Farewell to preser­va­tion pi­o­neer Ed Maloney

Pilot - - PILOT NOTES -

Ed­ward T Maloney, one of the great pi­o­neers of vin­tage air­craft preser­va­tion in the USA, died on 19 Au­gust 2016 at the age of 88. Maloney is cred­ited with sav­ing more than 200 WWII and other historic war­birds from de­struc­tion and founded the Planes of Fame Mu­seum at Chino, CA, which now houses more than 150 air­craft and repli­cas, many of which are air­wor­thy.

Grow­ing up in South­ern Cal­i­for­nia, Ed had the fore­sight to rec­og­nize that to­day’s scrap is to­mor­row’s his­tory, and be­gan col­lect­ing air­frames for a fu­ture mu­seum. His first item was re­port­edly a Ja­panese Yoko­suka MXY7 Ohka kamikazi rocket plane, ac­quired in 1946.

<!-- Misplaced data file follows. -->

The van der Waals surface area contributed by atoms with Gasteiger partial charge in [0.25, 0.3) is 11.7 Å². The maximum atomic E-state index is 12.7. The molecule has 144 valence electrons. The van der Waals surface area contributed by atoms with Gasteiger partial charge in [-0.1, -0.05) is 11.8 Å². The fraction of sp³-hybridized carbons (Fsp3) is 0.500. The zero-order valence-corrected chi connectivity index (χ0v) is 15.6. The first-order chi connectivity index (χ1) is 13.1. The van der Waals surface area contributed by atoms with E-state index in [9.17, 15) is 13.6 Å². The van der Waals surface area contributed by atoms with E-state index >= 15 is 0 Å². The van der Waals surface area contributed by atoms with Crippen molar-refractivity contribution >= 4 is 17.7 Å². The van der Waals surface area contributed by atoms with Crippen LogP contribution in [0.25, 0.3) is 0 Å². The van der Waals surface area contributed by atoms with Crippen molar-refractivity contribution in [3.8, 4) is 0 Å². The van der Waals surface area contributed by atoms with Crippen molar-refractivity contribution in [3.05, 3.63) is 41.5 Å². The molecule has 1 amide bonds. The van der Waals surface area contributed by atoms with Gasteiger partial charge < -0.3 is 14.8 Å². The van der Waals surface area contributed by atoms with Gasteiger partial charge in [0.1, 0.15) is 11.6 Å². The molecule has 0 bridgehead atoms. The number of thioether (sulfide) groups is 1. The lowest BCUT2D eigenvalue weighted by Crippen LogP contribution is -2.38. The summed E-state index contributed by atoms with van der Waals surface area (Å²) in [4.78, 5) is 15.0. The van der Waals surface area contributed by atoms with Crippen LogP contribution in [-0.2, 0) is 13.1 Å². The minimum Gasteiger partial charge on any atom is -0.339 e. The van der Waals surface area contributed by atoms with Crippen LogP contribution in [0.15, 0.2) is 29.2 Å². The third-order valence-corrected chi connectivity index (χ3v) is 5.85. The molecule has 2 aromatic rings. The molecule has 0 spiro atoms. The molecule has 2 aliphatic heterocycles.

Maloney opened his first avi­a­tion mu­seum at Clare­mont, CA in Jan­uary 1957, moved it to On­tario, CA in the 1960s and then to Chino Air­port, where it has been lo­cated since 1973. Were it not for him, a long list of rare and unique air­craft such as the Northrop N-9MB Fly­ing Wing, orig­i­nal Mit­subishi Zero, Boe­ing P-12E and P-26A Peashooter, three P-51 Mus­tangs, an F4U Cor­sair, P-40 Warhawk and the last ac­tive USAF B-17 Pi­cadilly Lilly II, might well have been lost. A cel­e­bra­tion of Ed Maloney’s life was held at Chino Air­port on 10 Septem­ber at the end of which a ‘Miss­ing Man’ for­ma­tion was flown with John Maloney in the P-26, Steve Hin­ton the Zero, Steven Hin­ton Jnr fly­ing the Thun­der­bolt, John Hin­ton the Cor­sair and Rob Pat­ter­son in the Mus­tang Frank Mormillo

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